Average bills are dependent on a number of factors. For example, how big your home is and which you fuel you use to heat it will have a huge impact.
When we hear news headlines that mention the ‘rising cost of living’, gas and electricity bills are a big chunk of those costs. From 2018 to 2019 consumers saw a typical rise of around 6% on annual bills. If we look back over the last 10 years there have been small dips in average costs but the overall trend is upwards.
The latest figures show an average combined gas and electricity bill of £1289 annually. This figure does not take into account any variables so to check your bill against the average, you need a little more information.
For a medium sized 3-bedroom home, the average is a little lower than the national average- £1163. A five bedroomed, large home is £1639. A small house or flat averages £784. Of course, this will all depend on your typical usage and how well insulated your home is.
With annual bills generally trending higher each year, you may expect that to be reflected in our energy use. However, this is not the case as over the last 10 years domestic energy use has been falling. A big reason for this is due to rising prices but better insulated homes and warmer winters have also played a part.
If our energy use is falling, why are prices rising?
This is a complex subject and not simply down to energy suppliers trying to rip us off. The biggest factor behind the rises comes down to the wholesale energy costs. Over 30% of your bill is calculated from wholesale costs. These, as you might have already guessed, have been rising consistently. The wholesale energy costs are the price your supplier pays to buy the energy that you use. It is therefore easy to see that if this cost rises, so will your bills.
Operating overheads have also been rising over the last few years. The rollout of smart meters has had a big impact on this. Although they may be advertised as ‘free’ for the consumer, that tag is more than just a little misleading. You will not be charged an upfront fee for the installation of a smart gas and electricity meter, but it is calculated into your bill.
Up to 25% of your bill will be calculated from network operating costs. When gas lines need to be replaced or electricity supplies are cut, somebody needs to foot the bill to get things up and running again. That somebody is you, the bill payer.
Another big contributor to your bill is taxes. The government levies will add more onto the cost of your bill. Recent ‘green’ initiatives have seen an upward ‘bump’ in prices recently, which shows that government policy can have an instant impact on bills.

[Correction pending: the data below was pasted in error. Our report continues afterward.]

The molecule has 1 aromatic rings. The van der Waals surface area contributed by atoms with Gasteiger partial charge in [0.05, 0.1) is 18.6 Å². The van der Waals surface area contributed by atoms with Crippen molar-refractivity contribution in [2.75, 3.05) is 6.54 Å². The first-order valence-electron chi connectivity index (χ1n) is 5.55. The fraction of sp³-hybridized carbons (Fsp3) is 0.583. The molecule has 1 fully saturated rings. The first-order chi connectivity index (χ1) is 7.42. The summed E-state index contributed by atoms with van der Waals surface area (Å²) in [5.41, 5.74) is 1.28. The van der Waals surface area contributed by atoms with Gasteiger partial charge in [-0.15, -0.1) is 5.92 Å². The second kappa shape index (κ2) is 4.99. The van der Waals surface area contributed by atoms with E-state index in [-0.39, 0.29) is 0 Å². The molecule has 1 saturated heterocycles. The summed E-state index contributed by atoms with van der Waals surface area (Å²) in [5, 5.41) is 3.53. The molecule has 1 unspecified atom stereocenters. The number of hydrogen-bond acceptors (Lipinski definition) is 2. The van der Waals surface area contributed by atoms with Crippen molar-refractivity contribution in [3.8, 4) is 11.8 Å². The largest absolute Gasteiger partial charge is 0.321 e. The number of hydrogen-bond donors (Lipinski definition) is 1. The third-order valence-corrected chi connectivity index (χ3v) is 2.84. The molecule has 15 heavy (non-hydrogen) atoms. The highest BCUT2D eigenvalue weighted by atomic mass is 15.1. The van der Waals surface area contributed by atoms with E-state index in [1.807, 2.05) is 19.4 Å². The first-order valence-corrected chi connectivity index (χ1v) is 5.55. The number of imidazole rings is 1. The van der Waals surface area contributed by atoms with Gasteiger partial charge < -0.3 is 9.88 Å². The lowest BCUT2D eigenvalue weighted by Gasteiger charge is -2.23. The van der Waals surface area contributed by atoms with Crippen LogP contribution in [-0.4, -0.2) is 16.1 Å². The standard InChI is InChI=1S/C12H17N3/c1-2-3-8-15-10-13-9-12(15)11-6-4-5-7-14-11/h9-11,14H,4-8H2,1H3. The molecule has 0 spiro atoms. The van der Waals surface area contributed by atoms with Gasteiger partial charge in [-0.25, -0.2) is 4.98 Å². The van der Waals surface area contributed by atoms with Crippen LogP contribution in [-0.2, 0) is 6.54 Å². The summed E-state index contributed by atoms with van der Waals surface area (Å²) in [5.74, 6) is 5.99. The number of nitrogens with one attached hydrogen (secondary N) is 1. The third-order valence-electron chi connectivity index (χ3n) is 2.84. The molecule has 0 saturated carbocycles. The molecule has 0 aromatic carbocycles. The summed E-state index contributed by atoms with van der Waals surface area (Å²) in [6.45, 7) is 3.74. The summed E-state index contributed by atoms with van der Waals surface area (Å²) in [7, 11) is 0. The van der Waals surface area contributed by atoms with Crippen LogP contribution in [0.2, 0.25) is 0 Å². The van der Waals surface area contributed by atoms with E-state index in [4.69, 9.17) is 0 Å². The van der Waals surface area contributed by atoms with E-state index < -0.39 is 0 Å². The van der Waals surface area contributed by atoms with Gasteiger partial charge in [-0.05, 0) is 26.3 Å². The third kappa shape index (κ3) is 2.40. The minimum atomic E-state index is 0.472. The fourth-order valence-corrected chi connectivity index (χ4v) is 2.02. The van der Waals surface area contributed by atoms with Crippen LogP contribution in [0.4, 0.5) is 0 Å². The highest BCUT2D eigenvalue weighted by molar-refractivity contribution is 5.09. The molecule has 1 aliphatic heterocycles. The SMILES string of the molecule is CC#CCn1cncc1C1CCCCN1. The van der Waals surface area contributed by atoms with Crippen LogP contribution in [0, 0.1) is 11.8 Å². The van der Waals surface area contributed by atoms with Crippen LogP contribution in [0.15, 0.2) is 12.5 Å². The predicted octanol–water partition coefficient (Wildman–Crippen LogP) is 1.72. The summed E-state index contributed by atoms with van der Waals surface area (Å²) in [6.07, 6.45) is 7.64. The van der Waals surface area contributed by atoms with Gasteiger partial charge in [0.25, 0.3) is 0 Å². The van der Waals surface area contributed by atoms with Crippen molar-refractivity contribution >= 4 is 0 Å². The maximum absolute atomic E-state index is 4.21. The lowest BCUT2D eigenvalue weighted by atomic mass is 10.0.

Can where I live impact my bills?
Network costs and even the wholesale price of gas and electricity can be different, depending on where you live. For example, the average electricity costs in England and Wales stands at £682. In Scotland consumers pay a slightly higher annual bill of £688. It is the opposite for gas supply with England and Wales paying £610 on average and Scotland paying £605.
UK wide breakdown of averages
The annual averages across the UK:
Electricity – up to 2 bedrooms (1800KWh per year) – £403.
Up to 4 bedrooms (2900KWh per year) – £590.
5 and above bedrooms (4300KWh per year) – £846.
Gas – up to 2 bedrooms (8000KWh per year) – £392.
Up to 4 bedrooms (12000KWh per year) – £572.
5 and above bedrooms (17000KWh per year) – £793.
As you can see, gas is significantly cheaper than electricity. If you get both gas and electricity from the same supplier (dual fuel), you should find that your bills are slightly lower:
up to 2 bedrooms (9800KWh per year) – £795.
Up to 4 bedrooms (14900KWh per year) – £1163.
5 and above bedrooms (21300KWh per year) – £1639.
How can I keep my bills as low as possible?
The number one way to keep bills down is to keep a close eye on your current contract. When it is up for renewal or no longer providing you with the best deal, it is time to switch. Switching suppliers regularly is the best way to make sure that you are on the most competitive tariff.
Check your tariff. Are you on the most suitable tariff for your needs? A good fixed tariff in the UK will cost £783 annually. A similar variable tariff is much higher at £1125.
Making energy saving improvements around the home can have a big impact on bills. Now is a great time to consider home insulation, solar panels or heat pumps due to some government incentives. Green deal offers can provide households with up to £10,000 in vouchers towards such work.
Remember the basics. Shut doors around the home and turn off lights and appliances when they are not in use. Consider changing to energy efficient light bulbs and only boil as much water as you need in the kettle.